Ferret health

Just like with every other pet, ferrets have their own set of potential health issues and should be examined by a vet regularly. The exact recommendations are annual check-ups up until 5 years of age, and then every 6 months after that. Vaccines are highly recommended, specifically for rabies and distemper. They are also at a pretty high risk for fleas and should always be treated with a monthly preventive. Speak to your veterinarian about the best choice for your ferret.

It is very important for ferrets to be spayed and neutered before reaching sexual maturity, which can be anytime between 6-12 months. This is especially crucial for females because once they are in heat, they stay in heat until mated, which can lead to a few different fatal conditions like pyometra and aplastic anemia. Fortunately, as mentioned earlier, almost all ferrets you find in North America have already been altered at a young age.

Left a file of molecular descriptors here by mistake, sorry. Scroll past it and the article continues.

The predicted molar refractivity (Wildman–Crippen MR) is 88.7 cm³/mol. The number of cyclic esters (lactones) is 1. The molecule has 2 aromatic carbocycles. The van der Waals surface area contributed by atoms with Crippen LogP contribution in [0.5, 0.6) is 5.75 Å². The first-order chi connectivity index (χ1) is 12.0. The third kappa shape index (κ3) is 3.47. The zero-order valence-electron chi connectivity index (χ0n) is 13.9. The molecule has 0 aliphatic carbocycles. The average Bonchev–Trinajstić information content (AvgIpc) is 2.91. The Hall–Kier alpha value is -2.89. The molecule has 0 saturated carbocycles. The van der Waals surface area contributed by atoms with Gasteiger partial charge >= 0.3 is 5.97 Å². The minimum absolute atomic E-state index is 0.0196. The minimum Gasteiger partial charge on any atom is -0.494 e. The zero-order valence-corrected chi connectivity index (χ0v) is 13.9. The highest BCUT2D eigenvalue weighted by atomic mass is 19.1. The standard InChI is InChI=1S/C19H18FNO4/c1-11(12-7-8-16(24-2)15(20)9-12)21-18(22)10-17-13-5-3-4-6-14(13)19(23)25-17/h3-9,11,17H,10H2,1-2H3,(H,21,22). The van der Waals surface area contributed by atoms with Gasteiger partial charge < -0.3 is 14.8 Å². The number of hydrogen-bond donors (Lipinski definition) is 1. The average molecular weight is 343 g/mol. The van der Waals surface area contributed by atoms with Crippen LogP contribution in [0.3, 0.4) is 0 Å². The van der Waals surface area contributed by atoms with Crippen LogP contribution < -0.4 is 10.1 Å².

It’s also important to note that their ears tend to get quite waxy and they would benefit from a regular ear cleaning every two weeks to a month. Make sure you use pet-friendly ear cleaner. It is also recommended to regularly trim your ferret’s nails every couple of weeks at least, as they can get quite long and sharp and potentially get caught in bedding, carpet, etc. and cause injury. You should ask a veterinarian to show you the proper way to clean your ferret’s ears and trim its nails to prevent any unintentional damage or harm.

Some of the most common conditions we see in ferrets include physical injury, adrenal disease, insulinoma (or pancreatic cancer), skin tumors, human influenza, foreign bodies (or blockages) in the stomach or intestines, epizootic catarrhal enteritis (or “green slime disease”), heart disease, Aleutian disease, and other cancers. If you are concerned your ferret may have a medical condition or would like to learn more about the ones I listed, please call your veterinarian (don’t trust Dr. Google!).

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